What if Beltran’s devilish deal impacted the entire city, not just his ballclub? The 2017-18 season was magical for the Houston Rockets. Including the playoffs, the trio of MVP James Harden, Chris Paul, and Clint Capela were 55-7. They were in control of the Western Conference Finals against a Golden State Warriors dynasty they had beaten more often than not. They looked like they were going to dethrone the champs.
Then Chris Paul got hurt. Then they missed 27 straight three pointers. The Rockets lost Game 7 by just nine points, and were so frustrated they filed an audit on referee Scott Foster to the NBA.
The next season, Chris Paul was never himself. He had a mediocre regular season, when he could play. He had one of his worst playoff series ever against the Golden State Warriors in the second round, and the Rockets were bounced early. Paul, appearing to be past his prime, was swapped for Russell Westbrook… Who injured his own quad heading into the 2020 Playoffs.
Now, it appears the cupboards are going to be bare in Houston. Coach of the Year Mike D’Antoni and Executive of the Year Daryl Morey left on their own accord. Stars Westbrook and Harden are trying to do the same. The divorce of all of these parts from relatively new owner Tilman Fertitta has proven painful for fans, but understandable. The team wasn’t going to stay under the luxury task and make it over the hump… and one of those things seemed destined to never change.
But alas! The curse continued. In 2018, a young Deshaun Watson seemed prime to make the leap. He had a healthy offensive line, but the story was his connection with DeAndre Hopkins. The Watson to Hopkins combination was good for 115 completions and zero dropped passes.
Yes, you read that correctly. Watson to Hopkins was as good a duo in the NFL. Additionally, the defense was fourth in points allowed. JJ Watt’s front seven was a menace. The relatively young squad looked promising.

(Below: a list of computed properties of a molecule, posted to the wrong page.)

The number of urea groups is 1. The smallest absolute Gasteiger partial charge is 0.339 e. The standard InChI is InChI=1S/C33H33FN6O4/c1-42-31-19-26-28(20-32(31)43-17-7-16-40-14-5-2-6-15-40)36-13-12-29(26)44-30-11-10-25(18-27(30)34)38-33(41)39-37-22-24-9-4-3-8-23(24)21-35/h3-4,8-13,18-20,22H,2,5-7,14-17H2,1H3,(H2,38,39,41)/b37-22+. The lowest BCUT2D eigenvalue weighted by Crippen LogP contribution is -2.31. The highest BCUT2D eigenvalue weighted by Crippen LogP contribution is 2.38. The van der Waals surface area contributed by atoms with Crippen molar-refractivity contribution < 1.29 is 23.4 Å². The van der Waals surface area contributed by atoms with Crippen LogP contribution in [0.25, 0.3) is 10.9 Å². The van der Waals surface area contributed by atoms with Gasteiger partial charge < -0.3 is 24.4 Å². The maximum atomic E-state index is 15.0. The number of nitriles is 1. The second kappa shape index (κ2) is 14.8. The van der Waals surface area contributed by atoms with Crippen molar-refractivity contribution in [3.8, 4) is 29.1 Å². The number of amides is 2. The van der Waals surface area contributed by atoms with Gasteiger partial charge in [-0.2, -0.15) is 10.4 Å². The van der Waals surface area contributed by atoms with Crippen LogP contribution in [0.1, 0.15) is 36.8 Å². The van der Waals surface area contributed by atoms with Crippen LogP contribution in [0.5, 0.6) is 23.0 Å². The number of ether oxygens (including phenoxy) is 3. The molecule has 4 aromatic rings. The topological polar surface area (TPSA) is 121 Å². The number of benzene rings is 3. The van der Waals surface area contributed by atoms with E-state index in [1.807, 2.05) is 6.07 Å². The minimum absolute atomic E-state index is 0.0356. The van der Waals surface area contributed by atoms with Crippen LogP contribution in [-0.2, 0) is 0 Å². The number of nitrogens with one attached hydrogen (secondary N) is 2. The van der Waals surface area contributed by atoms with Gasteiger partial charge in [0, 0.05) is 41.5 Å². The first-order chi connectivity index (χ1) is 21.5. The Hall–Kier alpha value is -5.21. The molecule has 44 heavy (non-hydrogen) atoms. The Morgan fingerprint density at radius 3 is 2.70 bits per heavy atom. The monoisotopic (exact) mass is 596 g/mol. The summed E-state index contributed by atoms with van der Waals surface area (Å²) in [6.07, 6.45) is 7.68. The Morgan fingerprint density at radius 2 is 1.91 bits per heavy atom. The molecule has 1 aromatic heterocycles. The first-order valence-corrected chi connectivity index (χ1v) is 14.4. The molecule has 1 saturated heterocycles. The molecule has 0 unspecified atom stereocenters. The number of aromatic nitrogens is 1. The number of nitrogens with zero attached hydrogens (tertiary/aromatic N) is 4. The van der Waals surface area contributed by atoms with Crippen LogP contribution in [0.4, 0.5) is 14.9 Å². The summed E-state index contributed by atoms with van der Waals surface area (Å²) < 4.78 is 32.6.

Fast forward to the 2019 season. Specifically, the Houston Texans 2019 playoffs. Specifically, their January 12th Divisional game against the Kansas City Chiefs… in which the Houston became the first team to both lead by 20 and lose by 20 in the same game in NFL history. Houston jumped out 24-0 early in the second quarter before giving up an embarrassing 41-0 run, 28 of which came in the last 10-minutes of the first half.
Three months later, that team was also splintered. Intertim GM Bill O’Brien, who had bargained off the team’s draft picks the off-season before, inexplicably traded DeAndre Hopkins to Arizona for an older running-back and a pick swap. The running back is currently on the injured reserve. DeAndre Hopkins? Let’s just say he’s winning, literally.
While DeAndre Hopkins is doing very well, the Houston Texans are not. Houston is going to have the record to earn a top draft pick, but they’ve handed all of those over to Miami for the near future. The Texans are 2-7, have no “gimme” wins in their future, and no real assets to rebuild with. The future in Houston, who was up 24-0 on the future Super Bowl Champs earlier this calendar year, is bleak.
All of these nightmares began after Carlos Beltran led the Houston Astros down the dark path of using technology to cheat. It’s akin to science going too far in Mary Shelly’s Frankenstein. In the novel, after the creature terrorizes the nearby town until Victor Frankenstein himself is killed. The creature finds no solace then walks into the distance, promising to die himself.
Has Carlos Beltran not hit the point of “finding no solace” yet? What will it take for Houston’s creature, the curse of Carlos Beltran, to walk into the distance and leave the city be? He made an understandable mistake, and every city has a fallen angel.
But unlike Dr. Frankenstein, the “archangel who aspired to omnipotence” has “chained” an entire city to “eternal hell.” And all we ask, as fans of Houston sports: When does it end?